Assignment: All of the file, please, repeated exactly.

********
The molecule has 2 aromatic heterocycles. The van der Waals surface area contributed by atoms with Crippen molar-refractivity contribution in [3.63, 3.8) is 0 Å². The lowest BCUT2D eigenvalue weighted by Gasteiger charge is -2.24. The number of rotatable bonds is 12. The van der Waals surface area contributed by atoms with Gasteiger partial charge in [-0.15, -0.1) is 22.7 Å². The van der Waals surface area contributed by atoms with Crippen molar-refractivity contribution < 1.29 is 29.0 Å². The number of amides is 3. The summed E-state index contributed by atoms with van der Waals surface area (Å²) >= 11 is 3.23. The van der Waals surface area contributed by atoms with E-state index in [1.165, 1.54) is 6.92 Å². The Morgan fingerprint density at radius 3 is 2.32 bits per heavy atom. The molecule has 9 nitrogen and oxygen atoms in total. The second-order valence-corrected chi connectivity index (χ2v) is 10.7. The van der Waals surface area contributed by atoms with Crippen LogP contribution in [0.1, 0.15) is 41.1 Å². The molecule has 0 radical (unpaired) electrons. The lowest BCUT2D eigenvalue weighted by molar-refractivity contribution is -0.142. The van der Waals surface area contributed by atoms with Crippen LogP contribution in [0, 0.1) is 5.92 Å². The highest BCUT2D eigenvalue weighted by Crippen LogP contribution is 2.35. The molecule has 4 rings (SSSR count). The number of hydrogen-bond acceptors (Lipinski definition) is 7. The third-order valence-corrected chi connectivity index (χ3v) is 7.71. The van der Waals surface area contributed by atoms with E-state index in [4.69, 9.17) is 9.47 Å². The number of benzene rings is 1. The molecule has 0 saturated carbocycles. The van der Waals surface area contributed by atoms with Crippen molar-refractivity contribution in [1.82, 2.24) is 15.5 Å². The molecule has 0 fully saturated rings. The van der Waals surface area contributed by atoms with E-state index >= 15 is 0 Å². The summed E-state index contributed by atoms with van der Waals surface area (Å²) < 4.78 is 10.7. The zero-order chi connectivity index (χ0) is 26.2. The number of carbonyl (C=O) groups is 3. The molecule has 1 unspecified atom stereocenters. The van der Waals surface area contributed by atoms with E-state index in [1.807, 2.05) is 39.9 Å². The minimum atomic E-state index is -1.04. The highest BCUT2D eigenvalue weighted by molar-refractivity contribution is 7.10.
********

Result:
The molecule has 2 aromatic heterocycles. The van der Waals surface area contributed by atoms with Crippen molar-refractivity contribution in [3.63, 3.8) is 0 Å². The lowest BCUT2D eigenvalue weighted by Gasteiger charge is -2.24. The number of rotatable bonds is 12. The van der Waals surface area contributed by atoms with Gasteiger partial charge in [-0.15, -0.1) is 22.7 Å². The van der Waals surface area contributed by atoms with Crippen molar-refractivity contribution < 1.29 is 29.0 Å². The number of amides is 3. The summed E-state index contributed by atoms with van der Waals surface area (Å²) >= 11 is 3.23. The van der Waals surface area contributed by atoms with E-state index in [1.165, 1.54) is 6.92 Å². The Morgan fingerprint density at radius 3 is 2.32 bits per heavy atom. The molecule has 9 nitrogen and oxygen atoms in total. The second-order valence-corrected chi connectivity index (χ2v) is 10.7. The van der Waals surface area contributed by atoms with Crippen LogP contribution in [0.1, 0.15) is 41.1 Å². The molecule has 0 radical (unpaired) electrons. The lowest BCUT2D eigenvalue weighted by molar-refractivity contribution is -0.142. The van der Waals surface area contributed by atoms with Crippen LogP contribution in [0, 0.1) is 5.92 Å². The highest BCUT2D eigenvalue weighted by Crippen LogP contribution is 2.35. The molecule has 4 rings (SSSR count). The number of hydrogen-bond acceptors (Lipinski definition) is 7. The third-order valence-corrected chi connectivity index (χ3v) is 7.71. The van der Waals surface area contributed by atoms with E-state index in [4.69, 9.17) is 9.47 Å². The number of benzene rings is 1. The molecule has 0 saturated carbocycles. The van der Waals surface area contributed by atoms with Crippen molar-refractivity contribution in [1.82, 2.24) is 15.5 Å². The molecule has 0 fully saturated rings. The van der Waals surface area contributed by atoms with E-state index >= 15 is 0 Å². The summed E-state index contributed by atoms with van der Waals surface area (Å²) < 4.78 is 10.7. The zero-order chi connectivity index (χ0) is 26.2. The number of carbonyl (C=O) groups is 3. The molecule has 1 unspecified atom stereocenters. The van der Waals surface area contributed by atoms with E-state index in [1.807, 2.05) is 39.9 Å². The minimum atomic E-state index is -1.04. The highest BCUT2D eigenvalue weighted by molar-refractivity contribution is 7.10.